It may be deduced from the above discussion that ALA could be a very promising plant growth regulating compound for increasing plant productivity and enhancing abiotic stress tolerance of crop plants since under certain conditions it has been found to mitigate the deleterious effects of various abiotic stress factors in numerous crop species (Fig. 12.5). The fact that it is the precursor of chlorophyll and all other porphyrins molecules, exogenous application of ALA enhances chlorophyll content of crop plants which translates into increased photosynthetic capacity thus yield. It is also documented that ALA application improves the quality of food crops by promoting the accumulation of antioxidant molecules and sugars and balancing the acidity within the fruits. Different plant species may vary in their responses to exogenous application of ALA and for any given species there is no consensus as to the optimal concentration or application method for ALA to maximize crop productivity under stressful environments. However, even though exogenous application of the lower concentrations of ALA proved to be beneficial in enhancing the plant growth and various other physiological and biochemical characteristics of plants exposed to abiotic stress factors, it should be noted that at higher concentrations, ALA itself may cause a high level of stress in plants acting as a herbicide. The effectiveness of exogenous applications of ALA on enhancing tolerance to various abiotic stress conditions may be resulted from boosted activities of enzymatic or nonenzymatic antioxidant system
providing significant protection to the membranes against harmful ROS within tissues.
The recently introduced PGR, however, still requires a lot of work to be carried out to elucidate the key regulatory points of biosynthesis, mechanism of action, and other specific and collaborative regulatory roles played by ALA since there are still large gaps in current knowledge at both theoretical and practical level. By looking at the results documented above, although it has become clear that ALA enhances the activities of the enzymatic and nonenzymatic antioxidants that scavenge the ROS and stabilizing the cell membranes, the mechanism(s) underlying this improvement remains quite unknown. For example, we have no information whether exogenous application of ALA could compensate for the imbalance in other plant growth substances normally caused by abiotic stress factors, interact and/or being regulated by the cross-talk in harmony with other established phytohormones and PGRs such as ABA or upregulate specific defense mechanisms against the stress factors. Such determinations will require extensive molecular and physiological examination of ALA treated and untreated plants subjected to stress conditions. Also, most of the currently known information comes from laboratory studies, therefore, extensive field studies are required to determine the optimal concentration and application method to exhibit the beneficial effects of ALA application in plant productivity and decreasing the sensitivity of crops species to abiotic stress factors. Additionally, considerable amount of data has accumulated on the effects of ALA applications on plants exposed to chilling and salinity stresses and partially to water stress but there is no information about how ALA application will affect the plants exposed to other abiotic stress factors such as high temperatures, ozone, or toxic metals. Thus, more work is necessary to determine the effectiveness of ALA applications on plants exposed to such stress conditions. The future applications of this PGR holds a great promise as a management tool for enhancing the productivity and protecting our agricultural crops against the aforesaid constrains ultimately aiding to increase potential crop yield in near future.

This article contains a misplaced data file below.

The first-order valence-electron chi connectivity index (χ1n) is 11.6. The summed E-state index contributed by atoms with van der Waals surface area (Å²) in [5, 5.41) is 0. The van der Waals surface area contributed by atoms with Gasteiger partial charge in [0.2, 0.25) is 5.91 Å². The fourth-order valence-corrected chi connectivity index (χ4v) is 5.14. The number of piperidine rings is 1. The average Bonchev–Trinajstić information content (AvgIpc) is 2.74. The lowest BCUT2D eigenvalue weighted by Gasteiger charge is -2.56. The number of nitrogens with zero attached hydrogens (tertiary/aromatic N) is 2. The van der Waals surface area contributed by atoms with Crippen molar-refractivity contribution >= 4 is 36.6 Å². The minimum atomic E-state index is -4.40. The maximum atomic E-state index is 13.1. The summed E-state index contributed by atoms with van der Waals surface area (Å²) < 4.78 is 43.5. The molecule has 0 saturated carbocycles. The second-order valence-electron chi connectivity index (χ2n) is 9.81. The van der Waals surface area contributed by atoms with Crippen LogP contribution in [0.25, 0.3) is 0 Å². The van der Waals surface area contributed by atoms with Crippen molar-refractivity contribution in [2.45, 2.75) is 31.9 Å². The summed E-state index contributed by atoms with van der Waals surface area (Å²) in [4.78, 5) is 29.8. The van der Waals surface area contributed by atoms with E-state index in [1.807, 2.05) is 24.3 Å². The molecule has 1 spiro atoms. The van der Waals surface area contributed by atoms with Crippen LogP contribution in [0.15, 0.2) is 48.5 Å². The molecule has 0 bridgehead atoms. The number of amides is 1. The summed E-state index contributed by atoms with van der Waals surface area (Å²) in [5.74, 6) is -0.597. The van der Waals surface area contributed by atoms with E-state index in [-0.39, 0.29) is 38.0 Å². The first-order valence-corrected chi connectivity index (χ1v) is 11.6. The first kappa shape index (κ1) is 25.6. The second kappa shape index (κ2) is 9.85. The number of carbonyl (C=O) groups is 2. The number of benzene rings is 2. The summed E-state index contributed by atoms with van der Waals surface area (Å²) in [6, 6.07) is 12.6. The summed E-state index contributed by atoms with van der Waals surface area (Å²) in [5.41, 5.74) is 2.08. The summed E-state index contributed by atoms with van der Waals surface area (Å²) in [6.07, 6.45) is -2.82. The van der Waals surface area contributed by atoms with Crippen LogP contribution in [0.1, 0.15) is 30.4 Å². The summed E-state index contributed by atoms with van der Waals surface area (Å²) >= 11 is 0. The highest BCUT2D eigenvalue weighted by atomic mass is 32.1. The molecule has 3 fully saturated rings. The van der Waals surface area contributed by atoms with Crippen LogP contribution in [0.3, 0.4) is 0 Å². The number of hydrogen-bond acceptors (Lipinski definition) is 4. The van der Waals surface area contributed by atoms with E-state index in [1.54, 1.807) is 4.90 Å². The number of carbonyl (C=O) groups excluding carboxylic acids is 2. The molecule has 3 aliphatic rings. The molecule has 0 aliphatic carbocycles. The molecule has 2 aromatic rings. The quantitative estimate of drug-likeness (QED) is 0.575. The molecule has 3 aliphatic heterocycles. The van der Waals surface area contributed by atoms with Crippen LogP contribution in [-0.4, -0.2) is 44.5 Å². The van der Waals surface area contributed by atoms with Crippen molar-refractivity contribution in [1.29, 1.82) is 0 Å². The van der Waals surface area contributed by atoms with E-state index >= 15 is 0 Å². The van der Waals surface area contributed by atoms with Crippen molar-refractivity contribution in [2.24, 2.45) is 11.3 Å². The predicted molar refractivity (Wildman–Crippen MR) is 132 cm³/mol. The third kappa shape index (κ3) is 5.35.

Acknowledgments This work was supported by a grant (project no: 1070611) from The Scientific and Technical Research Council of Turkey (TUBITAK) and the author is grateful for the financial support. He also thank Dr. Ferit Kocaginar for his critical review of the manuscript and Dr Yasemin Korkmaz for her technical help with the figures.
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